At home on the range
Making room for America's wild horses requires balance.
By Ken Salazar
January 14, 2010
Since Spanish conquistadors brought horses to the American continent four centuries ago, the majestic animals that once roamed wild on our nation's great prairies have endured dramatic changes in the American landscape. The grasslands of the Midwest gave way to farms. Barbed-wire fences closed the ranges of Texas. Western cities grew and suburbs sprawled.
Having lost much of their range, wild horses teetered on the verge of disappearing in the 1960s, prompting Congress to pass the Wild Free-Roaming Horses and Burros Act of 1971, which established new federal protections for the animals. Over the last four decades, the Bureau of Land Management has helped wild horses thrive and populations recover on the arid expanses of public lands in the West.
Though an American icon is again flourishing, the job of restoring the health of wild horse herds is far from complete.
Without natural predators, wild horse populations have grown beyond the carrying capacity of the sensitive and sparse lands on which they live, causing damage to ecosystems and putting them at risk of starvation. As a result, federal managers must move thousands of wild horses each year off the range to pastures and corrals, where they are fed, cared for and put up for adoption.
The current situation is unsustainable.
The American people expect the health of their lands and watersheds to be protected, and it is unacceptable to allow wild horses to be malnourished on inadequate ranges. Yet no one wants to see them gathered and moved off Western ranges. Moreover, the status quo comes with a steep price tag. The federal government spends more than $60 million a year on the wild horse and burro program, of which $35 million goes to the care and feeding of the horses.
A broad range of animal rights organizations, conservationists and Western communities agree that we cannot continue down the current path. We must change course.
However, if we are to succeed in restoring the health of wild horse herds, we must choose our new path wisely. To allow wild horse herds to grow beyond the limit of the range -- as some wild horse advocates and celebrities are arguing -- is not realistic, humane or environmentally responsible.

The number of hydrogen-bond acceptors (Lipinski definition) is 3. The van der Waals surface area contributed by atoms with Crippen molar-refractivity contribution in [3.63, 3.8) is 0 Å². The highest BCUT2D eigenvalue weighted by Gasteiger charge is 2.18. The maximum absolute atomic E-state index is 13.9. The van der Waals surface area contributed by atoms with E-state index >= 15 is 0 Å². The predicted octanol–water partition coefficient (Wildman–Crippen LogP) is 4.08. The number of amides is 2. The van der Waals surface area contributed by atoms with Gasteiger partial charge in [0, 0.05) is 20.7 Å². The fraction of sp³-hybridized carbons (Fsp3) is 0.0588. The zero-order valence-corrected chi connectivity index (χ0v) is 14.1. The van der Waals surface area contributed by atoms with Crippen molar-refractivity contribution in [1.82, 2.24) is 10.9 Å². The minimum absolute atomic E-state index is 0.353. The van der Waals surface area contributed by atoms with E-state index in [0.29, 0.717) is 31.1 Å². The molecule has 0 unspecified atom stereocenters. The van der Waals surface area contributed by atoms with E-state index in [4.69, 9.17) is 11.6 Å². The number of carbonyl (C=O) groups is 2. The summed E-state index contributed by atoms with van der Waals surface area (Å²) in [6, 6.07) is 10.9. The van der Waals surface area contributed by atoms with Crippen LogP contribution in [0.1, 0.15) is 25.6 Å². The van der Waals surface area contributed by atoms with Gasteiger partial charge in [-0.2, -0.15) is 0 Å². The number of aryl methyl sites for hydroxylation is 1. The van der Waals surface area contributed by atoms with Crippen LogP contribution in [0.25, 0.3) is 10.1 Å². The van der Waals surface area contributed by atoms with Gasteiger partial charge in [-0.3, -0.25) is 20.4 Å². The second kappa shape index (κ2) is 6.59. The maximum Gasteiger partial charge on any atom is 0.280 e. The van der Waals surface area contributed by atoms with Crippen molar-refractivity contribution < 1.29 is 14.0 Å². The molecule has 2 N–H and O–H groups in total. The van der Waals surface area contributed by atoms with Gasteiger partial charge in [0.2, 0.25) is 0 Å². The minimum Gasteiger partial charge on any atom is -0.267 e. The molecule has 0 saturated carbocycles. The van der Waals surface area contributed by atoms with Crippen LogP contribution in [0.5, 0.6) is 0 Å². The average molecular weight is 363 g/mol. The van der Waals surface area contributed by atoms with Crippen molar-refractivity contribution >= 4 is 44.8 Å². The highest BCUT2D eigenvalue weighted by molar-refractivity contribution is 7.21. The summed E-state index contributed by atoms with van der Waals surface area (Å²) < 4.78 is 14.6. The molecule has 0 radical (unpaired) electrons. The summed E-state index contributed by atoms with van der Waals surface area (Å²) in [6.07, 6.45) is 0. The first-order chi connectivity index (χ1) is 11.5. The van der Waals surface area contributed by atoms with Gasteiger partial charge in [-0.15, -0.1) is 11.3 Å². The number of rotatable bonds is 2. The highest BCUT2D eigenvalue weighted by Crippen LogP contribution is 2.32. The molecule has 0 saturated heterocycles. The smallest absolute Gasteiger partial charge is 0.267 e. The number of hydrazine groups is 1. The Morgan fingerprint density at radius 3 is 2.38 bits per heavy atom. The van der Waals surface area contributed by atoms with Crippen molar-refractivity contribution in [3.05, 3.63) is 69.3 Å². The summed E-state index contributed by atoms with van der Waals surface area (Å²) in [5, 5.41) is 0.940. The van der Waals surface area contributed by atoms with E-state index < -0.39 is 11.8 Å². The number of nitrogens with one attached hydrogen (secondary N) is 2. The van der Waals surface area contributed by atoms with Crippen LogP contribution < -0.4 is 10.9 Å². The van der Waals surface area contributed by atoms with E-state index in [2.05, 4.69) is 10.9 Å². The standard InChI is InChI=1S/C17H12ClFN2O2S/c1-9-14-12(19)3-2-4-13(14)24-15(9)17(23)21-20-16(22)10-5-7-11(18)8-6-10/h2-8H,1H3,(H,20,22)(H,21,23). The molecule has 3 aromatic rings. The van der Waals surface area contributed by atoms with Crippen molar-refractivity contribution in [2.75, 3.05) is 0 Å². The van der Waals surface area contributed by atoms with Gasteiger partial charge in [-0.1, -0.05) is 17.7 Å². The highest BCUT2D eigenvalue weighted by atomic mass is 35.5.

Instead, we need a comprehensive and balanced approach built on new partnerships, new thinking and new courage to tackle an issue that, unfortunately, has no easy solution.
First, we must control the growth of wild horse herds by humanely applying fertility control to wild horses on the range. We can do so responsibly and at a reasonable cost.
We must elevate the stature and care of wild horse herds that will sustainably live on Western ranges for generations to come. As Interior secretary, I am examining ways we can better showcase special herds in signature areas of the West to provide eco-tourism opportunities and provide them greater protection.
We must identify and restore new habitat where wild horses could be returned. Some of the prairies and ranges outside the West -- places where forage is rich and where wild horses once wandered -- could become sanctuaries for the animals. I have proposed that through partnerships with the private sector, stakeholders and local communities, we establish new sanctuaries in the Midwest and the East, where healthy horse herds could return.
Finally, we must recognize that the federal government alone cannot restore the health of wild horse herds. We need citizens to help. We want Americans to visit their public lands where horses roam, to help us care for these magnificent animals, to share their ideas with us and to help us find citizens and animal lovers across the country who will adopt wild horses and provide healthy, happy homes for them.
Growing up in Colorado's San Luis Valley, where my family has farmed and ranched for five generations, I learned that preserving the health of our land and wildlife requires collaboration, patience and courage. Demonizing others in the ways that some advocates have recently demonized federal land managers is neither reasonable nor productive.
We are all seeking to restore the health of America's wild horse herds and ranges. Let us find common ground and humane, environmentally sound solutions on our public lands.
Ken Salazar is the secretary of the Interior.
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